Blogs are websites where posts are created (such as entries in a journal or diary), and displayed in a reverse chronological order; they often provide commentary or news on a particular subject.
Some function as personal online diaries or logbooks. Blogs combine text, images, and links to other blogs and websites. They typically provide archives in calendar form, local search, syndication feeds, reader comment posting, trackback links from other blogs, blogroll links to other recommended blogs, and categories of posts tagged for retrieval by topic.
Blogs are a way of empowering users to express their ideas, record their thinking, and link to others who are doing the same. Organizations can use blogs to communicate, solicit comments, and engage in online conversations. Blogs serve as a good archive of communications, since each post is stored by date, and it is possible to search just within a specific blog to find previous posts.
For knowledge management, blogs are good tools for communications, personal knowledge management, and social networks. As a communications tool, they are available online, can be easily searched, and can be syndicated and subscribed to using RSS or other feeds.
For personal knowledge management, blogs offer a way of keeping a journal of insights, techniques, pointers, and contacts. They are the modern version of lab notebooks and can be easily shared with others to allow them to take advantage of what the blogger has recorded.
For social networks, blogs provide a way to connect those with ideas on related topics. Features typically used in blogs that enable these connections include blogrolls linking to other blogs, comment entry forms to allow others to respond to blog posts, and trackbacks linking to other blogs that reference blog posts.
Blogs can eliminate the need for websites and newsletters, which may be costlier to maintain. Individual departments can each be given their own blogs, which can feature a photo of the department manager and link to the organization chart. News items can be entered as blog posts, and subscriptions can be offered as RSS feeds. Separate website maintainers and newsletter editors are thus no longer needed.
External blogs offer a way for customers and partners to interact with an organization. By inviting comments on external blogs and replying to those comments, an organization can demonstrate its transparency, responsiveness, and customer awareness. It can also receive useful suggestions, timely alerts about problems, and helpful feedback on products and services.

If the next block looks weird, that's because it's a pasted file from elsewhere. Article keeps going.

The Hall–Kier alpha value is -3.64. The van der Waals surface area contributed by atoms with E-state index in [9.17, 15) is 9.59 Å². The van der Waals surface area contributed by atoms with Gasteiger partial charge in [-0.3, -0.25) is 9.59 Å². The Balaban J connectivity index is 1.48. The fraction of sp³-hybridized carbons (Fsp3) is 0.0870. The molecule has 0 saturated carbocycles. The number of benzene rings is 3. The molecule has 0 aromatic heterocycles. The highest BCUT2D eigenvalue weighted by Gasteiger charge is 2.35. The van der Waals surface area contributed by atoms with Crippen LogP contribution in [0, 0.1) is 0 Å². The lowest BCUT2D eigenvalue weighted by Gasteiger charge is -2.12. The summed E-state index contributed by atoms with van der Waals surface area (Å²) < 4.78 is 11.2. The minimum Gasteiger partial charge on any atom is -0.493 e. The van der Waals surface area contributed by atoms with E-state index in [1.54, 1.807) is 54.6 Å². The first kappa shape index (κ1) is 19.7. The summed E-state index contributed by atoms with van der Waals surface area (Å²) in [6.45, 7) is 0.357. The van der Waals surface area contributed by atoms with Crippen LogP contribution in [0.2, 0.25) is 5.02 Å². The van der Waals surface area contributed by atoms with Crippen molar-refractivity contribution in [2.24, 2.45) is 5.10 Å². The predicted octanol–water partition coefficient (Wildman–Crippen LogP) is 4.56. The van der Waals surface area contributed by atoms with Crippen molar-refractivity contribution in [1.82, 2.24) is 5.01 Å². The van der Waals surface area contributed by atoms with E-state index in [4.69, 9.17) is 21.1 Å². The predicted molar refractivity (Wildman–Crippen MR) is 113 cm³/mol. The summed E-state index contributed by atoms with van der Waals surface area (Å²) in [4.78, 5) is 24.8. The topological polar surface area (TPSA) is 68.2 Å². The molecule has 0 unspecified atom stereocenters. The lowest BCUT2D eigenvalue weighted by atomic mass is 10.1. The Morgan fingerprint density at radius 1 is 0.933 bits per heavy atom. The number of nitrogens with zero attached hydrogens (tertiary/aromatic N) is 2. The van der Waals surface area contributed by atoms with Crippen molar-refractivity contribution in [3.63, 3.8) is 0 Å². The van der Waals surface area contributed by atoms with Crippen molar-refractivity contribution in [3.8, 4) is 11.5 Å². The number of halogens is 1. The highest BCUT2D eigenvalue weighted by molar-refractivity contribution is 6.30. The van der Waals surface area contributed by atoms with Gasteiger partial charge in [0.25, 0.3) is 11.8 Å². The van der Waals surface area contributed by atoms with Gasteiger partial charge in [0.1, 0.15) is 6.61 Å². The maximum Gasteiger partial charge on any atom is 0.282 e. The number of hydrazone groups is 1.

Q1: What is a blog?
A1: A blog is an online diary that you share with others. The term is a shortened form of “web log.” Blogs are made up of posts, or fragments of articles. Posts are typically organized on the page newest to oldest. Blogs are used to post regular updates, solicit comments, and take advantage of syndication capability.
Q2: Why blog?
A2: If you want to share and openly communicate with others, blogging is a good way to do this. Why not use email lists, newsgroups, forums, etc.? Blogging is easy. Blogging is personal. Blogs are good for communicating when there is a need for permanent links, receiving comments, and navigation by date or topic. And blogs provide a chronological archive which can easily be searched.
Q3: Which external blog platforms are available?
A3: These platforms offer free services:
- Blogger – Example
- LinkedIn – Example
- Medium – Example
- Quora – Example
- Tumblr – Example
- WordPress – Example
Q4: Which platforms support internal blogs?
Q5: Can you explain the difference between a blog and a forum?
A5: A blog is a one-to-many form of communication, usually read by visiting the website or through an RSS feed reader. It is well-suited to supporting personal expression, news updates, personal note taking or journal writing, links between the blogs of multiple bloggers, and comments from blog readers.
A forum is threaded discussion, previously known as a bulletin board or listserv, which is a many-to-many form of communication. It is well-suited to supporting a community of practice or a community of interest. Typically, forums can be used by visiting the website or entirely by email, and in some cases, read through an RSS feed reader. The email option makes them particularly popular.
Please enjoy Stan’s additional blog posts offering advice and insights drawn from many years as a KM practitioner. You may also want to download a copy of his book, Proven Practices for Implementing a Knowledge Management Program, from Lucidea Press. And learn about Lucidea’s Inmagic Presto and SydneyEnterprise with KM capabilities to support successful knowledge curation and sharing.
Knowledge capture includes making entries into databases; examples of this information include personal profiles, repositories, and knowledge bases.
Content captured as part of a KM program includes documents, communications of various types, and training. Details each type, how to capture.
Knowledge capture includes collecting documents, presentations, spreadsheets, records, etc. that can be used for innovation, reuse, and learning.
KM thought leaders; Mary Lee Kennedy is the Executive Director of ARL and led design and implementation of KM strategies at Microsoft